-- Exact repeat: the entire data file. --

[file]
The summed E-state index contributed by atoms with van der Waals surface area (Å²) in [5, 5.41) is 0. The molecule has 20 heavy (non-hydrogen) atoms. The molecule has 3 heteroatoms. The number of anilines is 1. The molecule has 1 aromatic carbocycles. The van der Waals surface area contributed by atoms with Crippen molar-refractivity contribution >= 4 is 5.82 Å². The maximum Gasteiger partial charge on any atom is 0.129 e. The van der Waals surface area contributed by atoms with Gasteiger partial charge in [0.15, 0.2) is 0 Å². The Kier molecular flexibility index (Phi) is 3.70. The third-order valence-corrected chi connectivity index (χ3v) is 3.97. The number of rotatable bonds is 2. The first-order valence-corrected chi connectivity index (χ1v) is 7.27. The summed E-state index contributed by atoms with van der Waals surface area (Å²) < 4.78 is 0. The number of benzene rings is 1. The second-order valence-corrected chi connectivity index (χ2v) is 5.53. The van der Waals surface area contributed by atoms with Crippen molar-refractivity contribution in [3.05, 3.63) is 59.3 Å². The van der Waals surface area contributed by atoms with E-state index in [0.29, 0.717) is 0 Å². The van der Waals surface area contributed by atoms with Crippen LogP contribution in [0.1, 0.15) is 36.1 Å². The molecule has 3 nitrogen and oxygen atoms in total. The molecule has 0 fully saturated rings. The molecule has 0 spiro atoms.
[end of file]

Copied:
The summed E-state index contributed by atoms with van der Waals surface area (Å²) in [5, 5.41) is 0. The molecule has 20 heavy (non-hydrogen) atoms. The molecule has 3 heteroatoms. The number of anilines is 1. The molecule has 1 aromatic carbocycles. The van der Waals surface area contributed by atoms with Crippen molar-refractivity contribution >= 4 is 5.82 Å². The maximum Gasteiger partial charge on any atom is 0.129 e. The van der Waals surface area contributed by atoms with Gasteiger partial charge in [0.15, 0.2) is 0 Å². The Kier molecular flexibility index (Phi) is 3.70. The third-order valence-corrected chi connectivity index (χ3v) is 3.97. The number of rotatable bonds is 2. The first-order valence-corrected chi connectivity index (χ1v) is 7.27. The summed E-state index contributed by atoms with van der Waals surface area (Å²) < 4.78 is 0. The number of benzene rings is 1. The second-order valence-corrected chi connectivity index (χ2v) is 5.53. The van der Waals surface area contributed by atoms with Crippen molar-refractivity contribution in [3.05, 3.63) is 59.3 Å². The van der Waals surface area contributed by atoms with E-state index in [0.29, 0.717) is 0 Å². The van der Waals surface area contributed by atoms with Crippen LogP contribution in [0.1, 0.15) is 36.1 Å². The molecule has 3 nitrogen and oxygen atoms in total. The molecule has 0 fully saturated rings. The molecule has 0 spiro atoms.